Broadcasters are currently sending so many contradictory messages on the subject of retransmission consent that it’s easy to become confused about what they’re arguing. One the one hand, they’re arguing that the current retransmission consent regime amounts to the “free market.” At the same time, they’re upset that Congress is considering getting government out of mandating what pay-TV distributors “must buy.”

In fact, “upset” is perhaps an understatement. The National Association of Broadcasters is currently engaged in one of the most dubious, Orwellian campaigns of distortion and obfuscation in recent memory. The below tweet from their new group, TV Freedom, indicates exactly how they’re currently talking out of both sides of their mouth.

In response to reports that Congress is actually considering making retransmission consent a little more like the free market, TV Freedom tweeted this:

Residents in rural, severe-weather-prone regions depend on broadcast TV. Tell #payTV they can’t take it away from consumers!

First, broadcasters argue that broadcast TV is “always on” via antenna, so when they suggest that “residents in rural” areas won’t be able to see broadcast TV without pay-TV providers, it undermines the “always on” argument.

But let’s focus on the “free market” argument broadcasters keep making. If Congress eliminates the requirement that pay-TV providers have to include broadcast TV on the “basic tier,” it will simply give consumers the choice of determining if they want to pay for broadcast TV. So broadcasters are arguing that consumers should not have a choice and should be required to pay for what they also frequently refer to as “free TV.”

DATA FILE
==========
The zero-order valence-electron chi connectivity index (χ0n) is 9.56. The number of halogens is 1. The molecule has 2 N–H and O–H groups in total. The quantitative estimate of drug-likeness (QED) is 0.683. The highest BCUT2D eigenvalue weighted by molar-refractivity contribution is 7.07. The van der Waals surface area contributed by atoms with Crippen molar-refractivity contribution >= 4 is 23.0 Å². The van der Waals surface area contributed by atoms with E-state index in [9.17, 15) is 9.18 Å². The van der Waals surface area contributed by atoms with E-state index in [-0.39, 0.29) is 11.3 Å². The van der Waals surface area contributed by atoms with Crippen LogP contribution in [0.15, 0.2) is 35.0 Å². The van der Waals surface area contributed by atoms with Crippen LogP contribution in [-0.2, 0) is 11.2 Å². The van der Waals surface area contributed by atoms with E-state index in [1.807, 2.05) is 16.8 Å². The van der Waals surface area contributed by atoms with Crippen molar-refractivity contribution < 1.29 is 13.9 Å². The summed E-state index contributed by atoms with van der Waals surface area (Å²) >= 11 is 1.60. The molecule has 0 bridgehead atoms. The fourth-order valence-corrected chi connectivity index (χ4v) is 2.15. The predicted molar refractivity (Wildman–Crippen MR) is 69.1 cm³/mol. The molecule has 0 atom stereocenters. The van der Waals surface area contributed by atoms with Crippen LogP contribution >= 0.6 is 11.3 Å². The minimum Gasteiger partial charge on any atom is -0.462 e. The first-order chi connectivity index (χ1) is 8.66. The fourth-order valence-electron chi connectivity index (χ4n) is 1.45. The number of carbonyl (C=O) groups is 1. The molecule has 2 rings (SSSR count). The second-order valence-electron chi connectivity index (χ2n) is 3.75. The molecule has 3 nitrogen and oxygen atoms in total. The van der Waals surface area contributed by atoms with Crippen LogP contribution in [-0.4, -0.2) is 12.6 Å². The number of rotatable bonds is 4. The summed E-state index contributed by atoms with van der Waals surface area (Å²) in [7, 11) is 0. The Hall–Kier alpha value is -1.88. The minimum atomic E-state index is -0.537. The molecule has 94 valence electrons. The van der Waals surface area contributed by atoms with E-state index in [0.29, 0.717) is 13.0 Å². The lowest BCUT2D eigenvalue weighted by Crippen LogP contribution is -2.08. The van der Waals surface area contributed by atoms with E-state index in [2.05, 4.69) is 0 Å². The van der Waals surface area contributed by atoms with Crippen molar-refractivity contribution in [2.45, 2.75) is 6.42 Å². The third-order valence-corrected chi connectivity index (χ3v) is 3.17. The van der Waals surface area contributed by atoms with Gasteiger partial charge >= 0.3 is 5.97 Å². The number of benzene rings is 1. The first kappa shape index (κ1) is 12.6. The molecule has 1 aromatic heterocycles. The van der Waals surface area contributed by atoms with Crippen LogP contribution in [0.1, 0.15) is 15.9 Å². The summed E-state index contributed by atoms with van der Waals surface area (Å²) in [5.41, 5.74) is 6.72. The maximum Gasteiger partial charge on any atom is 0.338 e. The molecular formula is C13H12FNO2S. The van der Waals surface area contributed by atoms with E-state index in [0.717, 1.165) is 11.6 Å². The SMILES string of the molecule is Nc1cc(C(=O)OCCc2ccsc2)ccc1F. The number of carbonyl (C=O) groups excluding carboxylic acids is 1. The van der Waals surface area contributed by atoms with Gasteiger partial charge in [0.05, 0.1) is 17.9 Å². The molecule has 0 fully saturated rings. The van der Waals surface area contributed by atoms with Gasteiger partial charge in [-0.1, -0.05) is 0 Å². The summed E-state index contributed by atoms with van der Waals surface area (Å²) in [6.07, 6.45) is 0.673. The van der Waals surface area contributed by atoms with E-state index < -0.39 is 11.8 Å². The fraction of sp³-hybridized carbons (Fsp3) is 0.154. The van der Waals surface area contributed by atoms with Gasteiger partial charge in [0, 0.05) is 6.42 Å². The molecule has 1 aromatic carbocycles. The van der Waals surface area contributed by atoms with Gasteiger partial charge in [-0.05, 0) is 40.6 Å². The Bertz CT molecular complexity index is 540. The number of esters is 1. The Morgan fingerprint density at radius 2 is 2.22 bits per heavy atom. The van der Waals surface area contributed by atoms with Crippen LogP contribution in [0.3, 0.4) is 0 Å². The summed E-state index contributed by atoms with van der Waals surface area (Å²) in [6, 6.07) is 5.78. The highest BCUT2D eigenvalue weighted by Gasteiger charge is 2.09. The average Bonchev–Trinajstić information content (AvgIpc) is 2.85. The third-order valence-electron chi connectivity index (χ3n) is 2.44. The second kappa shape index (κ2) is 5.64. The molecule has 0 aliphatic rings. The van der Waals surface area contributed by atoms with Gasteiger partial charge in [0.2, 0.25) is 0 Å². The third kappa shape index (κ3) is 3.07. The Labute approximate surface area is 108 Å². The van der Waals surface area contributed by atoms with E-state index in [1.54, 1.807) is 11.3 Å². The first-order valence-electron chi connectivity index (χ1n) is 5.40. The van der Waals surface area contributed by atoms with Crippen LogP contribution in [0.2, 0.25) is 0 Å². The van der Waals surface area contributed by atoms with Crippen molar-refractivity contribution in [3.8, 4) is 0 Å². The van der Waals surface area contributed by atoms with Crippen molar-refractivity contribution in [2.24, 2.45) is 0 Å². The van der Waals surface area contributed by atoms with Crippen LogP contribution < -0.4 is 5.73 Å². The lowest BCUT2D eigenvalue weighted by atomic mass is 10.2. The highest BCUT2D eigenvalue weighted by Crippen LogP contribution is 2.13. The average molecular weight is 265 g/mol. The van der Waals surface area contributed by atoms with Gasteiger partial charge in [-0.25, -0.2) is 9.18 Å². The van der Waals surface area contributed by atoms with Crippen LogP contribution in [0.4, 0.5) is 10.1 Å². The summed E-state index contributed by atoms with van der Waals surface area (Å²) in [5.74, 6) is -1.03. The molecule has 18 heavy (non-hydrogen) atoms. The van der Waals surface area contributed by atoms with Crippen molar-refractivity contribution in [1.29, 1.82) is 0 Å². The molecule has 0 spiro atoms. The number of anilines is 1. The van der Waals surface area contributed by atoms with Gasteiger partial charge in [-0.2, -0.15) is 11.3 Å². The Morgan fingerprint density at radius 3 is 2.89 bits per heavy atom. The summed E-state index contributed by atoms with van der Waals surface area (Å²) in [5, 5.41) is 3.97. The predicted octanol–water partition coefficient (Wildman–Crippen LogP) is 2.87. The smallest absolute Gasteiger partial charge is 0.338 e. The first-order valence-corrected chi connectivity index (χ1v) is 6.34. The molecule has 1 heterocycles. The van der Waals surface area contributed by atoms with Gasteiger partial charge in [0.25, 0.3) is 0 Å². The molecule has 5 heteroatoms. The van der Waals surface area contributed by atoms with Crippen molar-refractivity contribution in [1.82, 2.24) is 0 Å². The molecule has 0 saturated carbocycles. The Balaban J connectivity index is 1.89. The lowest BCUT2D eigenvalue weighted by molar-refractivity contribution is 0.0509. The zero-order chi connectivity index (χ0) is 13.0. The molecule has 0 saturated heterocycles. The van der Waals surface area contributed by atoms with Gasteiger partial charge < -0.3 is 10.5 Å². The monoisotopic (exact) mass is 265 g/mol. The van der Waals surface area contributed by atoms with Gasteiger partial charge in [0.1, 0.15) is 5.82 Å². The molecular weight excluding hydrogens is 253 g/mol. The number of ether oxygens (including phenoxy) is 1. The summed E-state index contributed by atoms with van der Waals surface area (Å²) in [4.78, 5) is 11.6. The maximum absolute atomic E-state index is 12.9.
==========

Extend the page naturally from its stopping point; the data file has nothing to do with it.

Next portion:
How is the government requiring that broadcast TV stations be placed on a basic tier even remotely consistent with a free market? And there are several other government regulations regarding retrans that have nothing to with the free market, such as syndicated exclusivity, network non-duplication, etc.

Moreover, the only ones who are ever guilty of “taking away” broadcast TV from consumers are the broadcasters, who regularly black out viewers around the country. They blacked out viewers in more markets (127) than ever before and the problem is just getting worse. And if they’re really concerned about viewers in “severe-weather-prone regions”, shouldn’t they agree to never black out those viewers?

Broadcasters are entitled to their opinions, but not their own facts. To engage in such blatant distortions about what constitutes a “free market” and whether consumers should be required to pay for “free” broadcast TV is shameful.

Congress should continue to pursue reforms bring our video rules into the 21st Century. The broadcasters’ distortions and overblown rhetoric have no place in public policy.